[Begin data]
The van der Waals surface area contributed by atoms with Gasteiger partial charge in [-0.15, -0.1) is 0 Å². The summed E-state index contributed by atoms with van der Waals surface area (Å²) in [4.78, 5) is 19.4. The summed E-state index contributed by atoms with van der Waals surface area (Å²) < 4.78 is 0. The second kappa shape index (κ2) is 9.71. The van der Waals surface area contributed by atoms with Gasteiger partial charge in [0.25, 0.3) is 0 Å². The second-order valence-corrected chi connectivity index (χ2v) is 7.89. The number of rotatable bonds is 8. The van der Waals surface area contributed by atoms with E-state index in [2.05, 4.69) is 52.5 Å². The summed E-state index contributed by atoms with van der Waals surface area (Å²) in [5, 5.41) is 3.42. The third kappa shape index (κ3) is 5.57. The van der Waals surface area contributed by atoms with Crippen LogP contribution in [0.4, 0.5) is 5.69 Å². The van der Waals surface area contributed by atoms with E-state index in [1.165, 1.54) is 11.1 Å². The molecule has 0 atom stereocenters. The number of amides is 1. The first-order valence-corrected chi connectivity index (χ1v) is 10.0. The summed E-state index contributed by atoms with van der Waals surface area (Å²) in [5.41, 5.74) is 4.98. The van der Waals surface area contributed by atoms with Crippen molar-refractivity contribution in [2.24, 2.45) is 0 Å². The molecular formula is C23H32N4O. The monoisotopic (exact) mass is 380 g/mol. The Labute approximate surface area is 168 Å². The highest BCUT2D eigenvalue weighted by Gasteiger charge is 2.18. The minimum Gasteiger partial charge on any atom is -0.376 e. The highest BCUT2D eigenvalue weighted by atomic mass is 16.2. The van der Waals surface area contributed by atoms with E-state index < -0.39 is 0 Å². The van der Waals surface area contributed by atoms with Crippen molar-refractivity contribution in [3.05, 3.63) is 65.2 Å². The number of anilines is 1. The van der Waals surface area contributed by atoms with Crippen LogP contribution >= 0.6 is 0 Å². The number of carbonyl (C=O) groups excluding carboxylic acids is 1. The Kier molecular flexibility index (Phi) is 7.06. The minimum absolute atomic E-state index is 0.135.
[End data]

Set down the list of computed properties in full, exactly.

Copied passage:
The van der Waals surface area contributed by atoms with Gasteiger partial charge in [-0.15, -0.1) is 0 Å². The summed E-state index contributed by atoms with van der Waals surface area (Å²) in [4.78, 5) is 19.4. The summed E-state index contributed by atoms with van der Waals surface area (Å²) < 4.78 is 0. The second kappa shape index (κ2) is 9.71. The van der Waals surface area contributed by atoms with Gasteiger partial charge in [0.25, 0.3) is 0 Å². The second-order valence-corrected chi connectivity index (χ2v) is 7.89. The number of rotatable bonds is 8. The van der Waals surface area contributed by atoms with E-state index in [2.05, 4.69) is 52.5 Å². The summed E-state index contributed by atoms with van der Waals surface area (Å²) in [5, 5.41) is 3.42. The third kappa shape index (κ3) is 5.57. The van der Waals surface area contributed by atoms with Crippen LogP contribution in [0.4, 0.5) is 5.69 Å². The van der Waals surface area contributed by atoms with E-state index in [1.165, 1.54) is 11.1 Å². The molecule has 0 atom stereocenters. The number of amides is 1. The first-order valence-corrected chi connectivity index (χ1v) is 10.0. The summed E-state index contributed by atoms with van der Waals surface area (Å²) in [5.41, 5.74) is 4.98. The van der Waals surface area contributed by atoms with Crippen molar-refractivity contribution in [2.24, 2.45) is 0 Å². The molecular formula is C23H32N4O. The monoisotopic (exact) mass is 380 g/mol. The Labute approximate surface area is 168 Å². The highest BCUT2D eigenvalue weighted by Gasteiger charge is 2.18. The minimum Gasteiger partial charge on any atom is -0.376 e. The highest BCUT2D eigenvalue weighted by atomic mass is 16.2. The van der Waals surface area contributed by atoms with E-state index < -0.39 is 0 Å². The van der Waals surface area contributed by atoms with Crippen molar-refractivity contribution in [3.05, 3.63) is 65.2 Å². The number of anilines is 1. The van der Waals surface area contributed by atoms with Crippen LogP contribution >= 0.6 is 0 Å². The number of carbonyl (C=O) groups excluding carboxylic acids is 1. The Kier molecular flexibility index (Phi) is 7.06. The minimum absolute atomic E-state index is 0.135.